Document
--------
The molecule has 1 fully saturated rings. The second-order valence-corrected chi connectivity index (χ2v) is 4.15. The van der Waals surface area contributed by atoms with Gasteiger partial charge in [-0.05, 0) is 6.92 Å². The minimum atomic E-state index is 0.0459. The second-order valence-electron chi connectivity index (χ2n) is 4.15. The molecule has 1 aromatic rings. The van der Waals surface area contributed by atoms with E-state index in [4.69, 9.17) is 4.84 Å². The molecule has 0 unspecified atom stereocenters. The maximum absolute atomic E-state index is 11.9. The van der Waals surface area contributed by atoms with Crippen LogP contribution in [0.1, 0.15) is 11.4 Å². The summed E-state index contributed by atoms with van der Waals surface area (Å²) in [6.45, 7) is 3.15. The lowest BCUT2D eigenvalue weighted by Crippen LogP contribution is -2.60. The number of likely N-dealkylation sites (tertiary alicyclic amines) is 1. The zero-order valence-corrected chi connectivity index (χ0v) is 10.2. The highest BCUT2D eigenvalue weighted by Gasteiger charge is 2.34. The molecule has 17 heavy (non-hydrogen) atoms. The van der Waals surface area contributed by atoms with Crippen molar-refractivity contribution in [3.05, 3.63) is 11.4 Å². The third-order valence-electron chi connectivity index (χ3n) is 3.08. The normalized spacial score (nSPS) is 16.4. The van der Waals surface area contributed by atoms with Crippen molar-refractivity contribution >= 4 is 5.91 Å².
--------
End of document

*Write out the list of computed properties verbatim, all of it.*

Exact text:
The molecule has 1 fully saturated rings. The second-order valence-corrected chi connectivity index (χ2v) is 4.15. The van der Waals surface area contributed by atoms with Gasteiger partial charge in [-0.05, 0) is 6.92 Å². The minimum atomic E-state index is 0.0459. The second-order valence-electron chi connectivity index (χ2n) is 4.15. The molecule has 1 aromatic rings. The van der Waals surface area contributed by atoms with E-state index in [4.69, 9.17) is 4.84 Å². The molecule has 0 unspecified atom stereocenters. The maximum absolute atomic E-state index is 11.9. The van der Waals surface area contributed by atoms with Crippen LogP contribution in [0.1, 0.15) is 11.4 Å². The summed E-state index contributed by atoms with van der Waals surface area (Å²) in [6.45, 7) is 3.15. The lowest BCUT2D eigenvalue weighted by Crippen LogP contribution is -2.60. The number of likely N-dealkylation sites (tertiary alicyclic amines) is 1. The zero-order valence-corrected chi connectivity index (χ0v) is 10.2. The highest BCUT2D eigenvalue weighted by Gasteiger charge is 2.34. The molecule has 17 heavy (non-hydrogen) atoms. The van der Waals surface area contributed by atoms with Crippen molar-refractivity contribution in [3.05, 3.63) is 11.4 Å². The third-order valence-electron chi connectivity index (χ3n) is 3.08. The normalized spacial score (nSPS) is 16.4. The van der Waals surface area contributed by atoms with Crippen molar-refractivity contribution >= 4 is 5.91 Å².